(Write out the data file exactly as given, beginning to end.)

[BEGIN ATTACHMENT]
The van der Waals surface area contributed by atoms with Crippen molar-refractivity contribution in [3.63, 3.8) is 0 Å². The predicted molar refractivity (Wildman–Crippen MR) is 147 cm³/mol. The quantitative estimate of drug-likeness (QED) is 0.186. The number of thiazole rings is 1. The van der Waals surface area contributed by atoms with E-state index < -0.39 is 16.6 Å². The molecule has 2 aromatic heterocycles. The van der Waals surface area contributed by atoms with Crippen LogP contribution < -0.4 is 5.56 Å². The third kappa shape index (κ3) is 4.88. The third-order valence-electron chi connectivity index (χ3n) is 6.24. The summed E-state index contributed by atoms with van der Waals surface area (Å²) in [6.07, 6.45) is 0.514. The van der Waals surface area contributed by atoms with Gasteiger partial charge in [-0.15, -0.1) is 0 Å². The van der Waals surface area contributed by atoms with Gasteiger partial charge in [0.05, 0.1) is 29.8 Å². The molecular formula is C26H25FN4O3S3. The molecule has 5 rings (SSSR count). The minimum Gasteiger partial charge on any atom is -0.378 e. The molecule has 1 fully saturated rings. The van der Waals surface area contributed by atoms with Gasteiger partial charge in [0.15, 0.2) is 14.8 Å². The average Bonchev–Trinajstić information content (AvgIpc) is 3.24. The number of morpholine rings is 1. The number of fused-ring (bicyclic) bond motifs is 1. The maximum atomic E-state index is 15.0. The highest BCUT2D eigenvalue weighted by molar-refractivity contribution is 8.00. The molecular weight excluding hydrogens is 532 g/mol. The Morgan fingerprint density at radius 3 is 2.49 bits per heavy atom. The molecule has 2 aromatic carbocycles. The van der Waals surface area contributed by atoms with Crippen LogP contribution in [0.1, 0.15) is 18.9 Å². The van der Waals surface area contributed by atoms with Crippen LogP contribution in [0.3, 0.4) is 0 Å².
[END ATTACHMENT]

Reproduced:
The van der Waals surface area contributed by atoms with Crippen molar-refractivity contribution in [3.63, 3.8) is 0 Å². The predicted molar refractivity (Wildman–Crippen MR) is 147 cm³/mol. The quantitative estimate of drug-likeness (QED) is 0.186. The number of thiazole rings is 1. The van der Waals surface area contributed by atoms with E-state index < -0.39 is 16.6 Å². The molecule has 2 aromatic heterocycles. The van der Waals surface area contributed by atoms with Crippen LogP contribution < -0.4 is 5.56 Å². The third kappa shape index (κ3) is 4.88. The third-order valence-electron chi connectivity index (χ3n) is 6.24. The summed E-state index contributed by atoms with van der Waals surface area (Å²) in [6.07, 6.45) is 0.514. The van der Waals surface area contributed by atoms with Gasteiger partial charge in [-0.15, -0.1) is 0 Å². The van der Waals surface area contributed by atoms with Gasteiger partial charge in [0.05, 0.1) is 29.8 Å². The molecular formula is C26H25FN4O3S3. The molecule has 5 rings (SSSR count). The minimum Gasteiger partial charge on any atom is -0.378 e. The molecule has 1 fully saturated rings. The van der Waals surface area contributed by atoms with Gasteiger partial charge in [0.15, 0.2) is 14.8 Å². The average Bonchev–Trinajstić information content (AvgIpc) is 3.24. The number of morpholine rings is 1. The number of fused-ring (bicyclic) bond motifs is 1. The maximum atomic E-state index is 15.0. The highest BCUT2D eigenvalue weighted by molar-refractivity contribution is 8.00. The molecular weight excluding hydrogens is 532 g/mol. The Morgan fingerprint density at radius 3 is 2.49 bits per heavy atom. The molecule has 2 aromatic carbocycles. The van der Waals surface area contributed by atoms with Crippen LogP contribution in [0.1, 0.15) is 18.9 Å². The van der Waals surface area contributed by atoms with Crippen LogP contribution in [0.3, 0.4) is 0 Å².